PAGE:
My advice is to just bite the bullet and do a directory scan in another thread, even if you're talking about thousands of files. But if you insist, here's the answer:
There's no way to do this without rolling up your sleeves and going kernel-diving.
Your first option is to use the FSEvents framework, which sends out notifications when a file is created, edited or deleted (as well as things to do with attributes). Overview is here, and someone wrote an Objective C wrapper around the API, although I haven't tried it. But the overview doesn't mention the part about events surrounding file changes, just directories (like with kqueue). I ended up using the code from here along with the header file here to compile my own logger which I could use to get events at the individual file level. You'd have to write some code in your app to run the logger in the background and monitor it.
Alternatively, take a look at the "fs_usage" command, which constantly monitors all filesystem activity (and I do mean all). This comes with Darwin already, so you don't have to compile it yourself. You can use kqueue to listen for directory changes, while at the same time monitoring the output from "fs_usage". If you get a notification from kqueue that a directory has changed, you can look at the output from fs_usage, see which files were written to, and check the filenames against the directory that was modified. fs_usage is a firehose, so be prepared to use some options along with Grep to tame it.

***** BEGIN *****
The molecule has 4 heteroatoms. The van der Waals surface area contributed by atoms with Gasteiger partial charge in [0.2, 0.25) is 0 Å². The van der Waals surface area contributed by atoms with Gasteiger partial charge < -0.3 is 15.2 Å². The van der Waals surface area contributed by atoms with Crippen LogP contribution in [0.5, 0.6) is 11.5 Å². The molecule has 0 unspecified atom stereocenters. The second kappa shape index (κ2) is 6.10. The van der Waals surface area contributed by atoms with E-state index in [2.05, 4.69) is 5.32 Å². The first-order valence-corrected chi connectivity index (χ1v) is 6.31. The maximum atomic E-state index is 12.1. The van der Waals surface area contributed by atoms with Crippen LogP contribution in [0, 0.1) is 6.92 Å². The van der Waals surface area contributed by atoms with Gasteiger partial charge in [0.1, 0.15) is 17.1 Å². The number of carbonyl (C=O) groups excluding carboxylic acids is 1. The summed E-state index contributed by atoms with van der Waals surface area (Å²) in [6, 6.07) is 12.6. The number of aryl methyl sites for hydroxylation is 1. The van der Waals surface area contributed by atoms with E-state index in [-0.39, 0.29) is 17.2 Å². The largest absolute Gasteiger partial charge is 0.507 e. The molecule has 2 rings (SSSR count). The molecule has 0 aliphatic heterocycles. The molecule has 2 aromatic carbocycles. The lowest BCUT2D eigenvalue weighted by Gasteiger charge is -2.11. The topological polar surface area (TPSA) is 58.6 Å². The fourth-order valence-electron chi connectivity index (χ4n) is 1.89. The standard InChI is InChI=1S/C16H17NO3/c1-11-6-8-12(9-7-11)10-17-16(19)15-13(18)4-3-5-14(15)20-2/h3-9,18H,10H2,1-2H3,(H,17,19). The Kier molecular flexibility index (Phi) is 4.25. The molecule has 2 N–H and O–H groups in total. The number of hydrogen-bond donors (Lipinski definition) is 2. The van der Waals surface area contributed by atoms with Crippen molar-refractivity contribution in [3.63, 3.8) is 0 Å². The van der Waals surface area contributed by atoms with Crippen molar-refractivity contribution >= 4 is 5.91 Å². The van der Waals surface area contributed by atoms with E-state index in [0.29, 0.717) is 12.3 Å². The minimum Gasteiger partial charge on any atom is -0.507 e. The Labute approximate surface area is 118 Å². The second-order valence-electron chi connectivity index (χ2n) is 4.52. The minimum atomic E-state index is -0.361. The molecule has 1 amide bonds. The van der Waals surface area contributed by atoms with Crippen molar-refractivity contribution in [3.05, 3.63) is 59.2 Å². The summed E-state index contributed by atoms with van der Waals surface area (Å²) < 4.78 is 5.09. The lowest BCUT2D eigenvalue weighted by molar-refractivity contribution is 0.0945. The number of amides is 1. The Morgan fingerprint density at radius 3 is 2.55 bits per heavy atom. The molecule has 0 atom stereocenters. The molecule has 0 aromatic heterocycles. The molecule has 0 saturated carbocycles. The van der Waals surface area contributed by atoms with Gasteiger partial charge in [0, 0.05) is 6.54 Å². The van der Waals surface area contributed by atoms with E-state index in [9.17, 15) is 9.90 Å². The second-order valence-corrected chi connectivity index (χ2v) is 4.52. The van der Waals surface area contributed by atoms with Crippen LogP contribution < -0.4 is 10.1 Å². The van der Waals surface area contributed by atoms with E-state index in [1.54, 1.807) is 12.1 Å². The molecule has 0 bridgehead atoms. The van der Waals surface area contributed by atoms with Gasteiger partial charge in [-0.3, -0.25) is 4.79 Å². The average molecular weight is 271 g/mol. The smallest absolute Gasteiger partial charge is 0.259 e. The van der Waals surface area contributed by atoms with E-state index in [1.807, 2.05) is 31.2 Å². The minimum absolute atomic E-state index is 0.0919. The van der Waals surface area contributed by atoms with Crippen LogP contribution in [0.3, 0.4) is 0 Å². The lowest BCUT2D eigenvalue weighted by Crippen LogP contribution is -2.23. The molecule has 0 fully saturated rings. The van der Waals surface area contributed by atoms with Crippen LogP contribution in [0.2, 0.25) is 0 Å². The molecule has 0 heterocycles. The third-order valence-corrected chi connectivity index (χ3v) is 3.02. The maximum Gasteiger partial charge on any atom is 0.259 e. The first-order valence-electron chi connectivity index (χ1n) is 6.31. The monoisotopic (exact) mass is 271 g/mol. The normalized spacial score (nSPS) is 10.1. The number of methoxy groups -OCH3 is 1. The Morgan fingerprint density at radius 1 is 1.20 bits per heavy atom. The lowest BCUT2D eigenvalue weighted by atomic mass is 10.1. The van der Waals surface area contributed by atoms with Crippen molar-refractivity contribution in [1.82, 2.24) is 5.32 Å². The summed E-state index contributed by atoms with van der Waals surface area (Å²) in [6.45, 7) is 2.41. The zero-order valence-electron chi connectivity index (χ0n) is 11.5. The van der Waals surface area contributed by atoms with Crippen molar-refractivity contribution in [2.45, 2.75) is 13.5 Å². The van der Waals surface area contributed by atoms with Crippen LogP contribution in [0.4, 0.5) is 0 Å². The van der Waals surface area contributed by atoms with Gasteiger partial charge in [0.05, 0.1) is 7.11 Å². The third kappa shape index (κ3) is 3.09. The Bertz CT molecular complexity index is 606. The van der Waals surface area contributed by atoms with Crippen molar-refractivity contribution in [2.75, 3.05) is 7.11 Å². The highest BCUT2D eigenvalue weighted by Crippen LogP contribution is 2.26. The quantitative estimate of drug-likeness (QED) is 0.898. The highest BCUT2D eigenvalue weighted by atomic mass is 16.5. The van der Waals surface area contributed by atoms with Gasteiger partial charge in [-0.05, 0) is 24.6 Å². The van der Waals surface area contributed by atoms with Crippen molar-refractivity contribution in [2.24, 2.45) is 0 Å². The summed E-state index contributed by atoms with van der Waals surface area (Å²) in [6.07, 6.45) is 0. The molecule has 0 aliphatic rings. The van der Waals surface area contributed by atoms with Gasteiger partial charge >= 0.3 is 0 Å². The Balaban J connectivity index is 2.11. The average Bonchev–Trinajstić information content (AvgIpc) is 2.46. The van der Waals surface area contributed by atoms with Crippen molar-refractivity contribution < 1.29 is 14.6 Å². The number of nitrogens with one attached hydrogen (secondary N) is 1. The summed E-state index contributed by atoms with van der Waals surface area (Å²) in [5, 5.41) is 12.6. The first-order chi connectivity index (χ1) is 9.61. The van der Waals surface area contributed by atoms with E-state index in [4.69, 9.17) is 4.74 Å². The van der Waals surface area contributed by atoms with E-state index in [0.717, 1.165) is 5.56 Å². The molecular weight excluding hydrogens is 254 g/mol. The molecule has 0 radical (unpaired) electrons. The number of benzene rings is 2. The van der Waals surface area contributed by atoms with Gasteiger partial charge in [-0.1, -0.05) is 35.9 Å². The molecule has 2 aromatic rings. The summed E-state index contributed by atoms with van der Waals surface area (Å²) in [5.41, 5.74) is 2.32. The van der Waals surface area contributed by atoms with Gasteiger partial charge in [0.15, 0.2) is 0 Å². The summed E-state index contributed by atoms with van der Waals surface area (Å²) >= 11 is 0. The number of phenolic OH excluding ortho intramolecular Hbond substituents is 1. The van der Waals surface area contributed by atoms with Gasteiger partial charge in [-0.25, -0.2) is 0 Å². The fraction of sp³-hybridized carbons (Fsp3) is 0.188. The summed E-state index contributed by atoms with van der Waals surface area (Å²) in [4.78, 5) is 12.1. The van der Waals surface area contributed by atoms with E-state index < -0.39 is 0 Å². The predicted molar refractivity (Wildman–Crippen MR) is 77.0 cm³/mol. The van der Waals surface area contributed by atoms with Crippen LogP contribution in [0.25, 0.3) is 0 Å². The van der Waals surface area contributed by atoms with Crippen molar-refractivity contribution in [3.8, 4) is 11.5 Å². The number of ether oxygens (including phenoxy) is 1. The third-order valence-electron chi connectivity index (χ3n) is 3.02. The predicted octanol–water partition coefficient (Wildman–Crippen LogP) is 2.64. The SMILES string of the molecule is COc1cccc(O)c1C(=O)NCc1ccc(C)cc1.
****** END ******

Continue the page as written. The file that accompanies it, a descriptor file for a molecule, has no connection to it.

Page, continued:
To make things more fun, both your FSEvents logger and fs_usage require root access, so you'll have to get authorization from the user before you can use them in your OS X app (check out the Authorization Services Programming Guide for info on how to do it).
If this all sounds horribly complicated, that's because it is. But at least you didn't have to find out the hard way!